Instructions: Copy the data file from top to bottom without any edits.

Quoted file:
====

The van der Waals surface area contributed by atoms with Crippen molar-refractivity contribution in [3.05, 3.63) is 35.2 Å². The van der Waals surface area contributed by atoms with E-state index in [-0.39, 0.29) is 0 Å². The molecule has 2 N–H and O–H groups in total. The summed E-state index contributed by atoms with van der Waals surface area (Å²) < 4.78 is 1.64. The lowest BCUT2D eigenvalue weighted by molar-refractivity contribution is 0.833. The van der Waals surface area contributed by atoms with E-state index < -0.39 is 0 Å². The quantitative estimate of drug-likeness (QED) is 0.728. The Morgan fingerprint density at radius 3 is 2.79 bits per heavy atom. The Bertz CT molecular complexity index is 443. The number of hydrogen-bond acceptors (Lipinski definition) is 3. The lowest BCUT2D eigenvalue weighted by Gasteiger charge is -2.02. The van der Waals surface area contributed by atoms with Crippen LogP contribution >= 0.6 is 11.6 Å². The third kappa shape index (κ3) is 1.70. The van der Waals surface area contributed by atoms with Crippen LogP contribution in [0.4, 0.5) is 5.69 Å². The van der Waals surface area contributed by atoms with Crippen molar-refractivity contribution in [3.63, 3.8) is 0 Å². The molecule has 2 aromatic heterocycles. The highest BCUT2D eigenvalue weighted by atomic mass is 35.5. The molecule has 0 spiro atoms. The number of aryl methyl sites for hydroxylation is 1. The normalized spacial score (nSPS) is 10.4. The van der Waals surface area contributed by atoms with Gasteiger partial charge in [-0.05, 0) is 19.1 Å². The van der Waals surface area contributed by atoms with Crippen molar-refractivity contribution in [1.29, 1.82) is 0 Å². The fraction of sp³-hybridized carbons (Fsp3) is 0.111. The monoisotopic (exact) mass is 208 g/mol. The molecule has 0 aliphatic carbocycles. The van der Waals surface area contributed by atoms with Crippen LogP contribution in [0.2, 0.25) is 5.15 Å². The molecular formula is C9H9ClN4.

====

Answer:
The van der Waals surface area contributed by atoms with Crippen molar-refractivity contribution in [3.05, 3.63) is 35.2 Å². The van der Waals surface area contributed by atoms with E-state index in [-0.39, 0.29) is 0 Å². The molecule has 2 N–H and O–H groups in total. The summed E-state index contributed by atoms with van der Waals surface area (Å²) < 4.78 is 1.64. The lowest BCUT2D eigenvalue weighted by molar-refractivity contribution is 0.833. The van der Waals surface area contributed by atoms with E-state index < -0.39 is 0 Å². The quantitative estimate of drug-likeness (QED) is 0.728. The Morgan fingerprint density at radius 3 is 2.79 bits per heavy atom. The Bertz CT molecular complexity index is 443. The number of hydrogen-bond acceptors (Lipinski definition) is 3. The lowest BCUT2D eigenvalue weighted by Gasteiger charge is -2.02. The van der Waals surface area contributed by atoms with Crippen LogP contribution >= 0.6 is 11.6 Å². The third kappa shape index (κ3) is 1.70. The van der Waals surface area contributed by atoms with Crippen LogP contribution in [0.4, 0.5) is 5.69 Å². The van der Waals surface area contributed by atoms with Crippen molar-refractivity contribution in [3.63, 3.8) is 0 Å². The molecule has 2 aromatic heterocycles. The highest BCUT2D eigenvalue weighted by atomic mass is 35.5. The molecule has 0 spiro atoms. The number of aryl methyl sites for hydroxylation is 1. The normalized spacial score (nSPS) is 10.4. The van der Waals surface area contributed by atoms with Gasteiger partial charge in [-0.05, 0) is 19.1 Å². The van der Waals surface area contributed by atoms with Crippen molar-refractivity contribution in [1.29, 1.82) is 0 Å². The fraction of sp³-hybridized carbons (Fsp3) is 0.111. The monoisotopic (exact) mass is 208 g/mol. The molecule has 0 aliphatic carbocycles. The van der Waals surface area contributed by atoms with Crippen LogP contribution in [0.2, 0.25) is 5.15 Å². The molecular formula is C9H9ClN4.